Encyclopædia Britannica, Ninth Edition/Thrace

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2687527Encyclopædia Britannica, Ninth Edition, Volume XXIII — ThraceHenry Fanshawe Tozer

THRACE is a name which was applied at various periods to areas of different extent, but for the purposes of this article it will be taken in its most restricted sense, as signifying the Roman province which was so called (Thracia, see Plate of the Roman empire in vol.1 xx.) after the district that intervened between the river Ister (Danube) and the Haemus Mountains (Balkan) had been formed into the separate province of Moesia, and the region between the rivers Strymon and Nestus, which included Philippi, had been added to Macedonia. The boundaries of this were towards the N. the Hsemus, on the E. the Euxine Sea, on the S. the Propontis, the Helles pont, and the ^Egean, and towards the W. the Nestus. The most distinguishing features of the country were the chain of Rhodope (Despoto-dagh) and the river Hebrus (Maritza). The former separates at its northernmost point from the Hsemus. at right angles, and runs southward at first, nearly parallel to the Nestus, until it approaches the sea, when it takes an easterly direction: this bend is referred to by Virgil in the line (G-eorg., iii. 351)—

Quaque redit medium Rhodope porrecta sub axem.

The summits of this chain are higher than those of Haemus, and not a few of them range from 5000 to 8000 feet; the highest point, so far as is at present known (for these mountains have been imperfectly explored), rises towards the north-west, near the point where now stands the famous Bulgarian monastery of Rilo. The Hebrus, together with its tributaries which flow into it from the north, east, and west, drains nearly the whole of Thrace. It starts from near the point of junction of Hsemus and Rhodope, and at first takes an easterly direction, the chief town which lies on its banks in the earlier part of its course being Philippopolis; but, when it reaches the still more important city of Hadrianopolis, it makes a sharp bend towards the south, and enters the sea nearly opposite the island of Samothrace. The greater part of the country is hilly and irregular, though there are considerable plains; but besides Rhodope two other tolerably definite chains intersect it, one of which descends from Hsemus to Adrianople, while the other follows the coast of the Euxine at no great distance inland. One district in the extreme north-west of Thrace lay beyond the watershed that separates the streams that flow into the ^Egean from those that reach the Danube: this was the territory of Sardica, the modern Sophia. In the later Roman period two main lines of road passed through the country. One of these skirted the southern coast, being a continuation of the Via Egnatia, which ran from Dyrrhachium to Thessalonica, thus connecting the Adriatic and the ^Egean; it became of the first importance after the foundation of Constan tinople, because it was the direct line of communication between that city and Rome. The other followed a north westerly course through the interior, from Constantinople by Hadrianopolis and Philippopolis to the Hsemus, and thence by Naissus (Nisch) through Moesia in the direction of Pannonia, taking the same route by which the post-road now runs from Constantinople to Belgrade. The climate of Thrace was regarded by the Greeks as very severe, and that country was spoken of as the home of the north wind, Boreas. The coast in the direction of the Euxine also was greatly feared by sailors, as the harbours were few and the sea proverbially tempestuous; but the southern shore was more attractive to navigators, and here we find the Greek colonies of Abdera and Mesambria on the ^Egean, Perinthus on the Propontis, and, the most famous of all, Byzantium, at the meeting-point of that sea and the Bosphorus. Another place which proved attractive to colonists of that race was the curious narrow strip of ground, called the Thracian Chersonese, that intervened between the Hellespont and the Bay of Melas, which pene trates far into the land on its northern side. Among the cities that occupied it, Sestos and Callipolis (Gallipoli) are the most worthy of mention. In order to prevent the incursions of the Thracians, a wall was built across its isthmus, which was less than five miles in breadth. The north-eastern portion of the ^Egean, owing to its proximity to the coast of Thrace, was known as the Thracian Sea, and in this were situated the islands of Thasos, Samo thrace, and Imbros.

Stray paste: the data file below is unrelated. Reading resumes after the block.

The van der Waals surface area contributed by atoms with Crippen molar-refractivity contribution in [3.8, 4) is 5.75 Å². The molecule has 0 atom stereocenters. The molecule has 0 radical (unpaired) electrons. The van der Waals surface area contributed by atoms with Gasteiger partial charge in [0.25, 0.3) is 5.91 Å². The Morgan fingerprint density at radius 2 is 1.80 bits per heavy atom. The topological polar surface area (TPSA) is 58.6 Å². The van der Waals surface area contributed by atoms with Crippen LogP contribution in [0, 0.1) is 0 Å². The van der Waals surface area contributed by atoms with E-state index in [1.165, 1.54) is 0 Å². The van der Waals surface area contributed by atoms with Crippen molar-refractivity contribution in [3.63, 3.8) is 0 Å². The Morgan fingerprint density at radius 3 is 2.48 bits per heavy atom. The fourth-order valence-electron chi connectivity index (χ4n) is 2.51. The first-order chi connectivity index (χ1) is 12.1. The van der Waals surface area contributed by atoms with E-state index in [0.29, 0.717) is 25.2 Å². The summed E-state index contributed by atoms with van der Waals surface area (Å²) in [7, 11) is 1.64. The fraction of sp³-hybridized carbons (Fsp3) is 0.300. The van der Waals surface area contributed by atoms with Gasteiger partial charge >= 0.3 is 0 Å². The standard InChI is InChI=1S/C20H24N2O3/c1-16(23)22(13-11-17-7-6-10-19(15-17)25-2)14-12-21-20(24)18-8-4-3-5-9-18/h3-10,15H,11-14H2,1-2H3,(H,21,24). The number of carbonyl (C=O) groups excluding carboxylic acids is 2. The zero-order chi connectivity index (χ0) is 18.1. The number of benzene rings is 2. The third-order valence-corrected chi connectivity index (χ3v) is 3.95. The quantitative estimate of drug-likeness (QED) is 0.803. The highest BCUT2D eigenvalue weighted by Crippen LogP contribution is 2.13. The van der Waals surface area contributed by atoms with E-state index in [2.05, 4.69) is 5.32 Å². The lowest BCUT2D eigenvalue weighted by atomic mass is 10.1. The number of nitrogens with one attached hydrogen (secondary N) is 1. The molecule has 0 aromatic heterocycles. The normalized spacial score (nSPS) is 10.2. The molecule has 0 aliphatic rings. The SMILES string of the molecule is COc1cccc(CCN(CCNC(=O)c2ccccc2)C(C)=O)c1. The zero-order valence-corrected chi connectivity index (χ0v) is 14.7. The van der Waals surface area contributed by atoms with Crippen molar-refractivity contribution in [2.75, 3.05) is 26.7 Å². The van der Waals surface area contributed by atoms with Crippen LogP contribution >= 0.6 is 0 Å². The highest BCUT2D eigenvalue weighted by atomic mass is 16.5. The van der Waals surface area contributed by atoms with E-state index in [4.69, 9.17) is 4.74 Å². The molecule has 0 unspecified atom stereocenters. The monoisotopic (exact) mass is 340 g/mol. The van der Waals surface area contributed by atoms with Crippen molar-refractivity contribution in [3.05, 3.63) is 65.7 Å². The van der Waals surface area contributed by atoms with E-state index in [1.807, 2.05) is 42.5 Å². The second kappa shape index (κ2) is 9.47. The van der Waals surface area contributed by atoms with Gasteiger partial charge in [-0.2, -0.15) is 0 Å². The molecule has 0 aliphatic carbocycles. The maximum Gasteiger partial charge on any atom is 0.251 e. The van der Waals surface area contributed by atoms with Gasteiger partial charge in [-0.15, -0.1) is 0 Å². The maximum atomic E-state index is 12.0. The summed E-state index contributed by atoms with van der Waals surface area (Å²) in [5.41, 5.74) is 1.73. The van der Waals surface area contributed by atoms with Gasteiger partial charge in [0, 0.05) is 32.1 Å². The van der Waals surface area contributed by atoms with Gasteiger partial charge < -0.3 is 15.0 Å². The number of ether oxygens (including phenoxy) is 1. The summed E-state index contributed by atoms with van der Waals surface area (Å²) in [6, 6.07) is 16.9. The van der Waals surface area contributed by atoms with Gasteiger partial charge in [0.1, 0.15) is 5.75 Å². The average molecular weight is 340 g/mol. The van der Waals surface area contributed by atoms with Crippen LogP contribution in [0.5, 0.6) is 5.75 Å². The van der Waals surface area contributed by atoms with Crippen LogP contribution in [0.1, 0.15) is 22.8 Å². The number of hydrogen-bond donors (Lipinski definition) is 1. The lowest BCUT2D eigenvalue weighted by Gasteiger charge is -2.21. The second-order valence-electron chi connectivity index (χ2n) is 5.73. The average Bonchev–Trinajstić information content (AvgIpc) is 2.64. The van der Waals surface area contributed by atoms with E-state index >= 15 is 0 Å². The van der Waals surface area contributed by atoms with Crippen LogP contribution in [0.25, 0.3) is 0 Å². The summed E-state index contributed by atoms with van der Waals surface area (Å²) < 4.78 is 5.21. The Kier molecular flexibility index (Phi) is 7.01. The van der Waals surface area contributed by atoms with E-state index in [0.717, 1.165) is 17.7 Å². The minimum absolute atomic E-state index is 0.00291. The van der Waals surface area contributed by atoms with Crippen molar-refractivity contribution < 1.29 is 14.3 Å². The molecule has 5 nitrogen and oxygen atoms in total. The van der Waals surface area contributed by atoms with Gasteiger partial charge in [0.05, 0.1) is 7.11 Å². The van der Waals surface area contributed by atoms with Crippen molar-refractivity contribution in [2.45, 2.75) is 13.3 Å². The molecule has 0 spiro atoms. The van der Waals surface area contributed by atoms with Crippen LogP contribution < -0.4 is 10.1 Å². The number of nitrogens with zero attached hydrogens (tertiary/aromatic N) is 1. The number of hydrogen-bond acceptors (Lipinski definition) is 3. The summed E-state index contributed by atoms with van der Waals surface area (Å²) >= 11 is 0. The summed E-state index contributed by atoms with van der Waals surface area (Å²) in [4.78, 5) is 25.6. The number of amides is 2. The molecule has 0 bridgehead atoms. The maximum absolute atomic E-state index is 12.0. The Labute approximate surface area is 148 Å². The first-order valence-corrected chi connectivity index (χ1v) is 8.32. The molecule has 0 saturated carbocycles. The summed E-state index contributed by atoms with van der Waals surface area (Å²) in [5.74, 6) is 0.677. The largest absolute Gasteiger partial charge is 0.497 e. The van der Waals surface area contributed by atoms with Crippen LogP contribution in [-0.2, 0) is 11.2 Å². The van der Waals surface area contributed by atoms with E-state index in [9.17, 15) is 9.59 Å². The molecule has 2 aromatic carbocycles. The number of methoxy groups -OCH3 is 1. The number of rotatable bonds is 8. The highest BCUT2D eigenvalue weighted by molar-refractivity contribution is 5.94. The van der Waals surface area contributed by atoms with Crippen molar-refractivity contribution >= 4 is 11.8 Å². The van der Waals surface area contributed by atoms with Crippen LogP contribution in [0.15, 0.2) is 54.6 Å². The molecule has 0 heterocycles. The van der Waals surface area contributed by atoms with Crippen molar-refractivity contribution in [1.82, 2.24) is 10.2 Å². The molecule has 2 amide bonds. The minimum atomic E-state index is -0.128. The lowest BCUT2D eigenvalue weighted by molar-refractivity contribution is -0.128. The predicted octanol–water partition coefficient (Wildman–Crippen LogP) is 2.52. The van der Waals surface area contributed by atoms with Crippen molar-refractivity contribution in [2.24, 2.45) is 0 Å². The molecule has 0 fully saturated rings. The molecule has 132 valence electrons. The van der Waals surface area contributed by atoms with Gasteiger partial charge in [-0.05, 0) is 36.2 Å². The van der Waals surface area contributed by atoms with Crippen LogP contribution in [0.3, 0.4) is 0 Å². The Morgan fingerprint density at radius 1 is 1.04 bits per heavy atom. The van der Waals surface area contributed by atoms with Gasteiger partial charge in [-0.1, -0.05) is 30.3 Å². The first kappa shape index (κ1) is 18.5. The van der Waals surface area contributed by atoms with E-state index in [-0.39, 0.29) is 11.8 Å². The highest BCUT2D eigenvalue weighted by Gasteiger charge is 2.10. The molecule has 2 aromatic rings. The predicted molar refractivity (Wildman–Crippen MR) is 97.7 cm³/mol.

There is no sufficient evidence to determine the ethnological affinities of the Thracian race. Their language has perished, and the information respecting them which has come down to us hardly furnishes more than material for conjecture, so that the most that we can affirm on the subject is that they belonged to the Indo-European family. The most striking archaeological monuments of the prehistoric period are the sepulchral mounds, which have been compared in appearance to the tumulus on the plain of Marathon; these are found by thousands in various parts of the country, espe cially in the neighbourhood of the ancient towns. As Roman implements and ornaments have been found in some of them, it is plain that this mode of burial continued to be practised until a late period. The deity whose worship prevailed most extensively in the country was Dionysus. The most powerful Thracian tribe was that of the Odrysse, whose king, Teres, in the middle of the 5th century B.C. extended his dominion so as to include the greater part of Thrace. During the Peloponnesian War his son Sitalccs was an ally of some importance to the Athenians, because he kept in check the Macedonian monarch, who opposed the interests of the Athenians in the Chalcidic peninsula. On the death of that prince his kingdom was divided, and the power of the Thracians was consequently diminished; but in the time of Philip of Macedoh we find Cersobleptes, -who ruled the south-eastern portion of the country, exercising an important influence on the policy of Athens. During the early period of the Roman empire the Thracian kings were allowed to maintain an independent sovereignty, while acknowledging the suzerainty of Rome, and it was not until the reign of Vespasian that the country was reduced to the form of a province. From its outlying position in the northern part of the Balkan peninsula, it was much exposed to the inroads of barbarian invaders, so that it was overrun by the Goths on several occasions, and subsequently by the Huns; but its proximity to Constantinople caused its fortunes to be closely connected with those of that city, from the time when it became the capital of the Eastern empire. In the course of time its inhabitants seem to have been thoroughly Romanized, and to have adopted the Latin language, and there is much probability in the view that they were the progenitors of the Vlachs, or Roumanians south of the Danube, whose language is of Latin origin, and who at various periods formed an important factor in the countries to the northward of Greece. The first evidence of the development of this nationality is found in a curious story told by Theophanes at the end of the 6th century. At that time a khan of the Avars had overrun the Eastern empire and appeared before the walls of Constantinople; but two generals of the imperial forces, who had concealed themselves in the Balkan, succeeded in mustering a considerable body of troops, and were on their way to surprise the rear of the Avars when their project was brought to an end by the following occurrence. One of the beasts of burden happened to fall down in the line of march, on which some one close by called out to its driver, in the language of the country, "Torna, torna, fratre," that is, " Turn him round, brother." The driver did not hear this, but the other soldiers did; and, thinking the enemy were upon them, and that this was the sign for retreat, they took up the cry "Torna, torna," and the whole force fled precipitately. It seems probable that the men who used these words were Roumanian inhabitants of the Balkan. In the course of the Middle Ages the northern parts of Thrace and some other districts of that country were occupied by a Bulgarian popu lation; and in 1361 the Ottomans, who had previously established themselves in Europe, made themselves masters of Adrianople, which for a time became the Turkish capital. When Constanti nople fell in 1453, the whole country passed into the hands of the Turks, and in their possession it remained until 1878, when, in accordance with the provisions of the treaty of Berlin, the northern portion of it was placed under a separate administration, with the title of Eastern Roumelia; this province has now become, to all intents and purposes, a part of the principality of Bulgaria. The population of Thrace at the present day is composed of Turks, Greeks, and Bulgarians.(H. F. T.) ()